Smoky Hill Trail
|Smoky Hill Trail|
|Length:||592 mi (953 km)|
|Existed:||1858 – 1870|
|East end:||Atchison, Kansas|
|West end:||Denver, Colorado|
The Smoky Hill Trail was an American trail across the central Great Plains of North America in use from 1858 to 1870. Established in what was then Kansas Territory, it extended west from Atchison, Kansas on the Missouri River to Denver, spanning the length of what is today Kansas and the eastern portion of Colorado. The trail was named after the Smoky Hill River whose course it paralleled for much of its length. Used by prospectors as the most direct route west to the Colorado gold fields during the Pike's Peak Gold Rush, it later served as a path westward for American settlers before being gradually superseded by the Kansas Pacific Railway.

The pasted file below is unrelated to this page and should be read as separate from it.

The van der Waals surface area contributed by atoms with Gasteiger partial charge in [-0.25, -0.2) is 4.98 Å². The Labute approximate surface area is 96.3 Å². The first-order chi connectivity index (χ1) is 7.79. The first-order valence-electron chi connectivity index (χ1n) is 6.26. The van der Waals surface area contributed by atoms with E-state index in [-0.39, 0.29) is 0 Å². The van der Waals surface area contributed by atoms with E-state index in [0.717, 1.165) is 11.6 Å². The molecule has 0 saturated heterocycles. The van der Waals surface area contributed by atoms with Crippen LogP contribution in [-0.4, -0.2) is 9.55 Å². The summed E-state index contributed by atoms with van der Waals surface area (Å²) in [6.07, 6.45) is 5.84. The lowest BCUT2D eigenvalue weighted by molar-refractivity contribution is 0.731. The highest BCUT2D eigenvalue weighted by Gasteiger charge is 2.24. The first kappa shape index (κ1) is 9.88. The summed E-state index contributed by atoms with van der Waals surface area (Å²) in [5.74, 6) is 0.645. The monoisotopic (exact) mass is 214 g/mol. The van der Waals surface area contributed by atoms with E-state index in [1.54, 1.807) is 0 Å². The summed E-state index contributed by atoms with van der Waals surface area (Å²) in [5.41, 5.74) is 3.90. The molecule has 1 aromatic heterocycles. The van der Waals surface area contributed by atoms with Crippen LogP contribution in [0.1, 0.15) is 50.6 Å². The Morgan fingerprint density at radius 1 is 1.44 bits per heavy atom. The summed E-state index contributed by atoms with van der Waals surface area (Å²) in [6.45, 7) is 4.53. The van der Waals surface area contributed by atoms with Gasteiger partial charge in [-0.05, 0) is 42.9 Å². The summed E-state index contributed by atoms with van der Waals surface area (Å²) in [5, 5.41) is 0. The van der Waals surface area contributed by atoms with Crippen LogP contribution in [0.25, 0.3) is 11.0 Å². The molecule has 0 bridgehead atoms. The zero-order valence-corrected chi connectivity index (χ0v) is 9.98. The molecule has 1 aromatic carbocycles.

- "Smoky Hill Trail and Butterfield Overland Despatch". Kansas Historical Society. Nov. 2011. Retrieved 2013-06-17.
- "Who We Are...". Smoky Hill Trail Association. Retrieved 2013-06-17.
- Weiser, Kathy (Nov. 2012). "Smoky Hill Trail - Heading for Gold". Legends of America. Retrieved 2013-06-17.